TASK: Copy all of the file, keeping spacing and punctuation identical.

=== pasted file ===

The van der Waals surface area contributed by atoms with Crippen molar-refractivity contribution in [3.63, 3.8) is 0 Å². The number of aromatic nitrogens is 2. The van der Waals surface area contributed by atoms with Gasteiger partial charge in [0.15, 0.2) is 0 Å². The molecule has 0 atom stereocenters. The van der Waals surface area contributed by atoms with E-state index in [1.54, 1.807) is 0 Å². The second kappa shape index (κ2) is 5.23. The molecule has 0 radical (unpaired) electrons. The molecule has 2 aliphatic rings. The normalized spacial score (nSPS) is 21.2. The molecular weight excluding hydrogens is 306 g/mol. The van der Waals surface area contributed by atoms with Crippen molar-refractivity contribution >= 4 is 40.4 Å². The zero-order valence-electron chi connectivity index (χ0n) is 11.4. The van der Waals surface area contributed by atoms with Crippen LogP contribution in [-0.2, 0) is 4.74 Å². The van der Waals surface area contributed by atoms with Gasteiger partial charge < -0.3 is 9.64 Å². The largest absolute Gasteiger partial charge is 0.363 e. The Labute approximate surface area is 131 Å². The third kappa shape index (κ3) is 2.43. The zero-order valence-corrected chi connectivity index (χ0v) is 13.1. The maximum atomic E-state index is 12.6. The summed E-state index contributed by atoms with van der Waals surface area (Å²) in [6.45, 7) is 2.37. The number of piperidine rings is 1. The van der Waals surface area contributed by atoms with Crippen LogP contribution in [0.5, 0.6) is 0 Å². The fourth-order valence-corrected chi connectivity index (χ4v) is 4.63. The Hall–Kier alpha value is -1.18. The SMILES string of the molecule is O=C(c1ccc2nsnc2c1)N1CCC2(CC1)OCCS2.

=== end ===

The van der Waals surface area contributed by atoms with Crippen molar-refractivity contribution in [3.63, 3.8) is 0 Å². The number of aromatic nitrogens is 2. The van der Waals surface area contributed by atoms with Gasteiger partial charge in [0.15, 0.2) is 0 Å². The molecule has 0 atom stereocenters. The van der Waals surface area contributed by atoms with E-state index in [1.54, 1.807) is 0 Å². The second kappa shape index (κ2) is 5.23. The molecule has 0 radical (unpaired) electrons. The molecule has 2 aliphatic rings. The normalized spacial score (nSPS) is 21.2. The molecular weight excluding hydrogens is 306 g/mol. The van der Waals surface area contributed by atoms with Crippen molar-refractivity contribution >= 4 is 40.4 Å². The zero-order valence-electron chi connectivity index (χ0n) is 11.4. The van der Waals surface area contributed by atoms with Crippen LogP contribution in [-0.2, 0) is 4.74 Å². The van der Waals surface area contributed by atoms with Gasteiger partial charge < -0.3 is 9.64 Å². The largest absolute Gasteiger partial charge is 0.363 e. The Labute approximate surface area is 131 Å². The third kappa shape index (κ3) is 2.43. The zero-order valence-corrected chi connectivity index (χ0v) is 13.1. The maximum atomic E-state index is 12.6. The summed E-state index contributed by atoms with van der Waals surface area (Å²) in [6.45, 7) is 2.37. The number of piperidine rings is 1. The van der Waals surface area contributed by atoms with Crippen LogP contribution in [0.5, 0.6) is 0 Å². The fourth-order valence-corrected chi connectivity index (χ4v) is 4.63. The Hall–Kier alpha value is -1.18. The SMILES string of the molecule is O=C(c1ccc2nsnc2c1)N1CCC2(CC1)OCCS2.